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  1. The acquisition of word order : micro-cues, information structure, and economy

    Westergaard, Marit R. (Marit Richardsen)
    Amsterdam ; Philadelphia : John Benjamins Pub. Co., ©2009.

    Within a new model of language acquisition, this book discusses verb second (V2) word order in situations where there is variation in the input. While traditional generative accounts consider V2 to be a parameter, this study shows that, in many languages, this word order is dependent on fine distinctions in syntax and information structure. Thus, within a split-CP model of clause structure, a number of micro-cues are formulated, taking into account the specific context for V2 vs. non-V2 (clause type, subcategory of the elements involved, etc.). The micro-cues are produced in children's I-langu.Within a new model of language acquisition, this book discusses verb second (V2) word order in situations where there is variation in the input. While traditional generative accounts consider V2 to be a parameter, this study shows that, in many languages, this word order is dependent on fine distinctions in syntax and information structure. Thus, within a split-CP model of clause structure, a number of micro-cues are formulated, taking into account the specific context for V2 vs. non-V2 (clause type, subcategory of the elements involved, etc.). The micro-cues are produced in children's I-language grammars on exposure to the relevant input. Focusing on a dialect of Norwegian, the book shows that children generally produce target-consistent V2 and non-V2 from early on, indicating that they are sensitive to the micro-cues. This includes contexts where word order is dependent on information structure. The children's occasional non-target-consistent behavior is accounted for by economy principles.

    Online EBSCO Academic Comprehensive Collection

  2. Elites, language, and the politics of identity : the Norwegian case in comparative perspective

    Bucken-Knapp, Gregg
    Albany : State University of New York Press, ©2003.

    "Why and when do linguistic cleavages within a nation become politicized? Using Norway - where language has played a particularly silent role in the nation's history - as a case study, Gregg Bucken-Knapp explores these questions and challenges the notion that the politicization of language conflict is a response to language problems. He shows that political elites often view language conflict as a political opportunity, placing it on the policy agenda as an effective mobilizing tool to serve their own nonlinguistic political ends. Although language-oriented interest groups may fight to achieve desired language policies, they are generally unsuccessful when their preferences clash with the broader objectives of political elites. This book focuses on understanding just how language policies emerge."--Jacket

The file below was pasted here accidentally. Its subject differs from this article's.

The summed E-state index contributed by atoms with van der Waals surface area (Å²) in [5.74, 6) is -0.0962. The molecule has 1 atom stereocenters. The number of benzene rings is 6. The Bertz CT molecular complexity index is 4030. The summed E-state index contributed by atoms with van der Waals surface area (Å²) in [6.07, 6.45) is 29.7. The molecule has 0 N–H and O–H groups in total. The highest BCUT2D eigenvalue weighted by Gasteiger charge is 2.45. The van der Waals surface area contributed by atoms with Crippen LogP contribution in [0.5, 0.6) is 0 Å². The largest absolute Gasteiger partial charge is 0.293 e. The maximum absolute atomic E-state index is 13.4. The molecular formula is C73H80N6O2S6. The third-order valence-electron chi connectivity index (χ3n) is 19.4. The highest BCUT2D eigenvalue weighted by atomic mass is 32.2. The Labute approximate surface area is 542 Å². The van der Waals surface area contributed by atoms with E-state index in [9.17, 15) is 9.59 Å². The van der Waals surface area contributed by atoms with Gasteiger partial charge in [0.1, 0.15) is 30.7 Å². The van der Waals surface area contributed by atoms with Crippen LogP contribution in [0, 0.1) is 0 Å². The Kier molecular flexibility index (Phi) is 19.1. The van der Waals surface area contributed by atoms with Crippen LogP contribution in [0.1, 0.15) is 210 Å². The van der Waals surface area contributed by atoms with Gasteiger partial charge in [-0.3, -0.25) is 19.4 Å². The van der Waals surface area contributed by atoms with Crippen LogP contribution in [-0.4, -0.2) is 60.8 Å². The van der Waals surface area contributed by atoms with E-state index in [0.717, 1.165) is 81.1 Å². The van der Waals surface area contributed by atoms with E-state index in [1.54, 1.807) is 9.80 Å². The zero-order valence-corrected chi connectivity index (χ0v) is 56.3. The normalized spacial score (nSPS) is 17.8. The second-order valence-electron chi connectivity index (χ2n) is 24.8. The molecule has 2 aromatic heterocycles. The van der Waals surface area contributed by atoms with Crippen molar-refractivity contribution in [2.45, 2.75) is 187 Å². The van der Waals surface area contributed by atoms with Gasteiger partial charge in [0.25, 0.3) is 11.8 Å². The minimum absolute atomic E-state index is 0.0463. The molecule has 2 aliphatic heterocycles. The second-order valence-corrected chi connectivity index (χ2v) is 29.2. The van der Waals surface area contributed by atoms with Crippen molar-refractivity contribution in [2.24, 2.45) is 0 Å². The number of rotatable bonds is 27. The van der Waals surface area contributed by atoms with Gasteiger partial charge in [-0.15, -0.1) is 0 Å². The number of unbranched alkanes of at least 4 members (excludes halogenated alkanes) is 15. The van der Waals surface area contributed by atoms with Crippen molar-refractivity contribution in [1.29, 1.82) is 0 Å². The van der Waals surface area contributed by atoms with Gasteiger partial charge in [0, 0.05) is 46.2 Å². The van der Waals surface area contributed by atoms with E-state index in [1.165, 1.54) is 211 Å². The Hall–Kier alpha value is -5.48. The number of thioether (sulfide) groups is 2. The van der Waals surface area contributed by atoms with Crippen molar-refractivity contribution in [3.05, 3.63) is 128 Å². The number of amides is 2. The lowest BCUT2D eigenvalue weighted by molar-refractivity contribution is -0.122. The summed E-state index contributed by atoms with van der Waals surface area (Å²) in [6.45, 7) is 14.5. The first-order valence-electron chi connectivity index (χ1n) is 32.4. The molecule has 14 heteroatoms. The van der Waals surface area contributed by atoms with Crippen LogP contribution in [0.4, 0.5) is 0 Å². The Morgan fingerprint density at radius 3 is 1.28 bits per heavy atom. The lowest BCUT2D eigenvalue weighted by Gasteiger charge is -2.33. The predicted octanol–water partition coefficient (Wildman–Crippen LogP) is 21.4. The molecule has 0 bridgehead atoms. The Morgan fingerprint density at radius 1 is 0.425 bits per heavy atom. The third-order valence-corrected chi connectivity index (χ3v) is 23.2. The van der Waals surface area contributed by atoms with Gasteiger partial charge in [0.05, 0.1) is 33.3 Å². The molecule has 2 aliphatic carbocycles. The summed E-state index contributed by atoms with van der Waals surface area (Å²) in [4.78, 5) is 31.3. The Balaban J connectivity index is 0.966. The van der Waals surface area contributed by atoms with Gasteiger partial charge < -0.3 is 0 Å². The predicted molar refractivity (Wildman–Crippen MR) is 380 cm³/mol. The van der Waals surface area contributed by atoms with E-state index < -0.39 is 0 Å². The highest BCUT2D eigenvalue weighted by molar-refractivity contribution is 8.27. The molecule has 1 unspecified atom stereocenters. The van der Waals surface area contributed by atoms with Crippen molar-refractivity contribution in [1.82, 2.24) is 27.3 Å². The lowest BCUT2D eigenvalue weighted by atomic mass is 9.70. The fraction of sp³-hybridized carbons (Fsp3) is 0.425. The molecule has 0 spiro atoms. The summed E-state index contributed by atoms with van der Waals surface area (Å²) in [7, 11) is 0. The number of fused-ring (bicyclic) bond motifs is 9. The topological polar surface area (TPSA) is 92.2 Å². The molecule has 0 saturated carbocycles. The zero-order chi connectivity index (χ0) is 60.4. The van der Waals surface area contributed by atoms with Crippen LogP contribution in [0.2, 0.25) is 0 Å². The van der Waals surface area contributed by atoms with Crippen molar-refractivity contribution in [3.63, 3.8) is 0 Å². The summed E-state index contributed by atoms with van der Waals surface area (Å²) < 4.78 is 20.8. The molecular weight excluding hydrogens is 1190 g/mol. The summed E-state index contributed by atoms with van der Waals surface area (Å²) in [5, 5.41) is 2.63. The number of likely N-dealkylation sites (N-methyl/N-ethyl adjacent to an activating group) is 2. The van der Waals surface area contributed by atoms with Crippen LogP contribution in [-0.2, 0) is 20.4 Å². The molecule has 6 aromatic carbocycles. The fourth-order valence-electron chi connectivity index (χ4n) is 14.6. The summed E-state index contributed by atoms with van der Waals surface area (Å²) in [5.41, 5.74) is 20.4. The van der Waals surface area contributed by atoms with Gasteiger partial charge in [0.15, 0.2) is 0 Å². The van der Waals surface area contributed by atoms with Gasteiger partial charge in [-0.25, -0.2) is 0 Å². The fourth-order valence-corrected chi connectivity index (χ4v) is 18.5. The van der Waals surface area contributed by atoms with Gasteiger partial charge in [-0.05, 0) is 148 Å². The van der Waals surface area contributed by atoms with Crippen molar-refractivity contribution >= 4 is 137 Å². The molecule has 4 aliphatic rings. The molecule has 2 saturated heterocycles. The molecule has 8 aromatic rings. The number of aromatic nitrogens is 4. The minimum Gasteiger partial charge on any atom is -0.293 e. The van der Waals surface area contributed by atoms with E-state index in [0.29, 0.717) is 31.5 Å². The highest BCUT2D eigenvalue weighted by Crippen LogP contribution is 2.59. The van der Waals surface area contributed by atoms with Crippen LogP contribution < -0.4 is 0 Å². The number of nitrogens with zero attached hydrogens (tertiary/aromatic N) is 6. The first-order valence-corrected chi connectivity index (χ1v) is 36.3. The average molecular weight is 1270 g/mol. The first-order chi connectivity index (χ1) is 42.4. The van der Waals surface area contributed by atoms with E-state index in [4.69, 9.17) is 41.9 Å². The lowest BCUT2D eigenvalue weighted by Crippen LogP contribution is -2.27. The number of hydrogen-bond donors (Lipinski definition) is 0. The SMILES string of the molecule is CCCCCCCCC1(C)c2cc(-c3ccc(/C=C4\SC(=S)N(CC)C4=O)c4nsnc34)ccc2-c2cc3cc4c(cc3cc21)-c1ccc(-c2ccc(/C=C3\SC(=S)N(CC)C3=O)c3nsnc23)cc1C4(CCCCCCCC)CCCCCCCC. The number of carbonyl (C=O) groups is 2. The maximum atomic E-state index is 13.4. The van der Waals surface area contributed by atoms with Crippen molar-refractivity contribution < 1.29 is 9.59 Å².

Online EBSCO Academic Comprehensive Collection

  3. Scandoromani : remnants of a mixed language

    Carling, Gerd
    Leiden : Brill, 2014.

    This book is the first, comprehensive, international description of the language of the Swedish and Norwegian Romano, also labeled resande/reisende. The language, an official minority language in Sweden and Norway, has a history in Scandinavia going back to the early 16th century. A mixed language of Romani and Scandinavian, it is spoken today by a vanishingly small population of mainly elderly people. This book is based on linguistic, deep interviews with two native speakers of different families (one of whom is the co-author) as well as reviews of earlier sources on Scandoromani. The study reveals a number of interesting features of the language, as well as of mixed languages in general. In particular, the study gives support to the model of autonomy of mixed languages.Scandoromani: Remnants of a Mixed Language is the first, comprehensive, international description of the language of the Swedish and Norwegian Romano, also labeled resande/reisende. The language, an official minority language in Sweden and Norway, has a history in Scandinavia going back to the early 16th century. A mixed language of Romani and Scandinavian, it is spoken today by a vanishingly small population of mainly elderly people. This book is based on in-depth linguistic interviews with two native speakers of different families (one of whom is the co-author) as well as reviews of earlier sources on Scandoromani. The study reveals a number of interesting features of the language, as well as of mixed languages in general. In particular, the study gives support to the model of autonomy of mixed languages.

    Online EBSCO Academic Comprehensive Collection

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